candidate site. As discussed earlier, the power output of geographi-
cally nearby sites are used as input features to build the regression
model. Since in this experiment we are not interested in analyzing
the confidence intervals, we use the entire training data to build
the model (i.e., no bootstrapping). We vary the number of geo-
graphically nearby sites from 1 to 50 and for each value, we build
100 different models learnt from choosing random combinations of
nearby sites.
Figure 6 shows the spread of average MAPE values as we vary
the number of geographically nearby sites used for all 88 sites. We
use the Random Forest regression technique to build the model. As
expected, the average MAPE value reduces when more number of
geographically nearby sites are used to predict the output. Note that
as the nearby sites increase, the variations in nearby sites cancel out,
which provides a more robust regression model. This suggests that
an increase in the nearby site can improve the accuracy of the power
generation model of a candidate site. We also note that the reduction
in MAPE diminishes as the number of geographically nearby sites
increases. With at least five randomly chosen geographically nearby
sites, we observe that the MAPE is around 10%. This indicates that
our algorithm can be effective in sparsely populated regions such as
towns/villages, having few solar installations.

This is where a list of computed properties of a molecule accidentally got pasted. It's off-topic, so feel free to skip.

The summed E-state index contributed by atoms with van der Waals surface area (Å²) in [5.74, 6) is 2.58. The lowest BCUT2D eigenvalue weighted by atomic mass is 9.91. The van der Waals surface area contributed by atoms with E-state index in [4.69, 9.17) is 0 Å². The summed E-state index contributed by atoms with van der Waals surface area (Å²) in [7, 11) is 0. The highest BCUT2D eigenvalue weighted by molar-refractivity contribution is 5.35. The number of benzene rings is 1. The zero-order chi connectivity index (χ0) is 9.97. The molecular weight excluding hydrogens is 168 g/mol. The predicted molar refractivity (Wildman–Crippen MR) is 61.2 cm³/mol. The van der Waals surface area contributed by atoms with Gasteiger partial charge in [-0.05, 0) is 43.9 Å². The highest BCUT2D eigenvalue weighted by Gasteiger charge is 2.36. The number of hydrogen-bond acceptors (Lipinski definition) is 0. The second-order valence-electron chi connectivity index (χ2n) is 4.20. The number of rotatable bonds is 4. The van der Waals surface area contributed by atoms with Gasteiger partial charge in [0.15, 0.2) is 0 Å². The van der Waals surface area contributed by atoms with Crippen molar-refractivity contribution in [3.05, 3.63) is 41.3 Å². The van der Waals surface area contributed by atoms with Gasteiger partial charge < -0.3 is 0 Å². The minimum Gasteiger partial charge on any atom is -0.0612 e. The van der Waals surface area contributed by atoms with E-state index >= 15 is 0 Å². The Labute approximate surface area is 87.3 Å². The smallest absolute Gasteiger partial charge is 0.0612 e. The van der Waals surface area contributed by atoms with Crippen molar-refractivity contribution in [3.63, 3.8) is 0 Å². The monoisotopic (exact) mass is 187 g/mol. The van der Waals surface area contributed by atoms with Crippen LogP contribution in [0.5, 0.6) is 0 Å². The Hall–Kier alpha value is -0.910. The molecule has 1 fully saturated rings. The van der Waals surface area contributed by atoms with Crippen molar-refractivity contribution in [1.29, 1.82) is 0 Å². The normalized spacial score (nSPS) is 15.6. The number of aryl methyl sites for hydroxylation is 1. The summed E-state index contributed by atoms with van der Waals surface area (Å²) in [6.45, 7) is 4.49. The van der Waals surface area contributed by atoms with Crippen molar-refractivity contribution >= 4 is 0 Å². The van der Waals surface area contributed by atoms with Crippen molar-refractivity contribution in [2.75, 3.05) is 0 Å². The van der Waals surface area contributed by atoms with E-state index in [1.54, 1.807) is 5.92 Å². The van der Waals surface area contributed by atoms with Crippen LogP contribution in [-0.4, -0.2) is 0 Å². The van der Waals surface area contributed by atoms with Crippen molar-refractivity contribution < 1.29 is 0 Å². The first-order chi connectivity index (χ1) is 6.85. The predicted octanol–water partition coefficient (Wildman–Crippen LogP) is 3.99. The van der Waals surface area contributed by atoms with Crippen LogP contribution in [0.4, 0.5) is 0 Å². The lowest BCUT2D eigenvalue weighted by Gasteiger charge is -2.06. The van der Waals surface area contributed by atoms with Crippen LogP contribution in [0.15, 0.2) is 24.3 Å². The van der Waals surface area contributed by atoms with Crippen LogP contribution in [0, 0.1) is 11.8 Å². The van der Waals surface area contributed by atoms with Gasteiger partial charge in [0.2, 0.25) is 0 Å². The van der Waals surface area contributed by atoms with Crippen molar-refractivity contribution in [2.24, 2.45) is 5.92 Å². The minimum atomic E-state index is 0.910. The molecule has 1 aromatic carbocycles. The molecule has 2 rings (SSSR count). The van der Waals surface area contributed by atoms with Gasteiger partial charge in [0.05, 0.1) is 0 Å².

Next, we analyze the variability in performance of the different
models as the number of geographically nearby sites increases. Fig-
ure 7 shows the spread of the standard deviation of the 100 models
with increasing number of geographically nearby sites. As shown in
the figure, we observe that the variability reduces when the number
of nearby sites increases. However, unlike the previous result, the
variability continues to reduce — albeit at a slower rate — even
when the number of nearby sites is greater than five. Thus, the
performance of the learned models is closer to its average.
5.4.3 Detection of anomalies. We illustrate the different steps
involved in our algorithm using Figure 8. In the top subplot of the
figure, the blue line depicts the power generation trace from a solar
installation for over a week in August, 2015. The red marker shows
the prediction from the RandomForest regression technique with
data from the remaining 87 sites as features. While the prediction
(i.e., red marker) closely follows the actual power output (i.e., blue
line), there is a significant difference in the actual and predicted